After you had finished reading the correspondence, upon which no commentaries were made by either of us, you proceeded to detail your programme on arrival at the La Plata. I listened, and said I did not like to make any commentaries upon it, unless you requested me to do so; although I fully admit, that on further reflection I should have deemed it my duty to have earnestly protested against any such proceeding, and distinctly have placed before you what I considered to be your duty in the premises. You thought of addressing a letter to the admiral, setting forth your official character, &c., &c., and that you desired to present your credentials and deliver to Lopez certain very friendly messages and assurances from the President, which letter the admiral might use. I advised against any such proceeding and objected to your making any advances whatever towards Lopez; the whole matter having entirely changed since you were accredited to Paraguay. Lopez has placed himself entirely beyond the pale of civilized nations; and least of all can the United States have intercourse with him, except through the naval and military power of our country. To me your duty appears very simple; and I will proceed to give you my view of it, holding myself responsible to our common superior for so doing.

I think you should at once address an official note to Admiral Davis, stating who you are, and requiring from him the employment of the naval force under his command in rescuing the members of the United States legation, forcibly seized in violation of every principle of international law and the comity of nations. And you should particularly press upon him the gravity of the emergency, and strive to enlighten him in regard to his duty in the premises; in order that our country may, as far as practicable, be relieved from the odium of being careless in affording protection to our legations throughout the world, and unmindful of our national honor. * * *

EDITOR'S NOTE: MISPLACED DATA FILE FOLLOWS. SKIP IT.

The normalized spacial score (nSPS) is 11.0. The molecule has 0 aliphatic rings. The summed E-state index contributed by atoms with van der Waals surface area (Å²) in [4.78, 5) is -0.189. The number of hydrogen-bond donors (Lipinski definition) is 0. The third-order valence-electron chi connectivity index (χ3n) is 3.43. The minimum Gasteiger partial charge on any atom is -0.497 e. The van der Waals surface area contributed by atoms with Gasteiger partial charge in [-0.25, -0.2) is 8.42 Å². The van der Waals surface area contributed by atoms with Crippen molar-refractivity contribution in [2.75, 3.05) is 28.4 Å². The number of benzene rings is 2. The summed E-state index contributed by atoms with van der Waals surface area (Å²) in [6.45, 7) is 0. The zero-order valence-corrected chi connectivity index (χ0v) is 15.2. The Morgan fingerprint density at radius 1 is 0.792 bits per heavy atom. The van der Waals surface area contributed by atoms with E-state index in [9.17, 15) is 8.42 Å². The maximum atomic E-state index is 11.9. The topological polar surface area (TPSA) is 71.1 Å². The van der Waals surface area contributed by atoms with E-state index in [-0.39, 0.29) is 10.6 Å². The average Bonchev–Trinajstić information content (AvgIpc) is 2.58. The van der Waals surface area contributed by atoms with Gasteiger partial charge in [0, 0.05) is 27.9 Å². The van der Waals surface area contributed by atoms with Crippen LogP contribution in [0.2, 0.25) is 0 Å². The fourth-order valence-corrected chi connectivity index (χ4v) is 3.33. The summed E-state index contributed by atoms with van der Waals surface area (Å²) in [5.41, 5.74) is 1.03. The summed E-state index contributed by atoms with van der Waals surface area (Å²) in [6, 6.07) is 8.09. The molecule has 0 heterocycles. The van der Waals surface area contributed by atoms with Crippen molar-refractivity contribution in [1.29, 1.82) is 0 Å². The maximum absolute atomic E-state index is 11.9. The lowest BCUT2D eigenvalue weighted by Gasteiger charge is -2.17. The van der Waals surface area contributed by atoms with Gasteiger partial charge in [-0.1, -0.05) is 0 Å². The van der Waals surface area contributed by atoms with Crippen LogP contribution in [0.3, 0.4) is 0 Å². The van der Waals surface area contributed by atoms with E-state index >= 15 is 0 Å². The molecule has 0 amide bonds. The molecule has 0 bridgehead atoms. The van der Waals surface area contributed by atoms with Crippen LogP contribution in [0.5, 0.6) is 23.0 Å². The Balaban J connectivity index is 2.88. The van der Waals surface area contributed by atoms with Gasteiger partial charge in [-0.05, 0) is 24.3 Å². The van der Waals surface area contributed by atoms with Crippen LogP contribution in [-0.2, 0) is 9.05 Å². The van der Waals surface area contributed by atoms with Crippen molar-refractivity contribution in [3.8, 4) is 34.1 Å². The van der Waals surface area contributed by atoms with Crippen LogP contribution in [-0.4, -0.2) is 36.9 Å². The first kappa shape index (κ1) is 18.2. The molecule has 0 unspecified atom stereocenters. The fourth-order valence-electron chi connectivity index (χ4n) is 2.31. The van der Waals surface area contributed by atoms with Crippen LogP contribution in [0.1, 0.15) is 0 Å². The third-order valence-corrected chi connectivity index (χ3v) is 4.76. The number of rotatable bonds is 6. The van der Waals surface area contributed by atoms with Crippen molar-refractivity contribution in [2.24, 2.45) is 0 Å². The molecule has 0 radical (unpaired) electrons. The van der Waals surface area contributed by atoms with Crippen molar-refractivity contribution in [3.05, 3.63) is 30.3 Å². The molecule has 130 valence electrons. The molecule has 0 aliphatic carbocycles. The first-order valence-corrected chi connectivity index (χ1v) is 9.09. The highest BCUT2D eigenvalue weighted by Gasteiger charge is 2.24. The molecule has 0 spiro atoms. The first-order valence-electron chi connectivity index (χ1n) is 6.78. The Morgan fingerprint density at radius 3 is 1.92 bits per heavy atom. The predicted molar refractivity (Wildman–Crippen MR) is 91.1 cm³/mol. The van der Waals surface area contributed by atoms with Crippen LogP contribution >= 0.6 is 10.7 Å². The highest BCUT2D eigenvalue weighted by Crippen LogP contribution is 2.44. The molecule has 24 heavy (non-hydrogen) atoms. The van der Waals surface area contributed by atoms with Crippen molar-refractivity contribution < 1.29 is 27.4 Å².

Do all in your power to induce him to take all his squadron, except the Guerriere, up the Paraguay, and from the deck of his flag-ship send a flag of truce into the country, demanding, without parley, the immediate surrender of Bliss and Masterman.

* * * * * * *

He (Lopez) has virtually declared war upon the United States, and neither you nor I have a right to make peace, or to decide what the offended dignity of our country demands. If he is no longer in authority, then you have nothing to do with him; while, if he is, then it is for our government to deal with him, and you and I have nothing to do but await its action. If, in the mean time, the allies should set up a government of their own in Paraguay, as by treaty they are pledged to do, most assuredly you can have nothing to do with that affair; and if recognized at all, it must be by our own government, and not by you or me; and you will do well to enlighten the admiral in regard to his duties in such a contingency, which, in all probability, is certain to occur.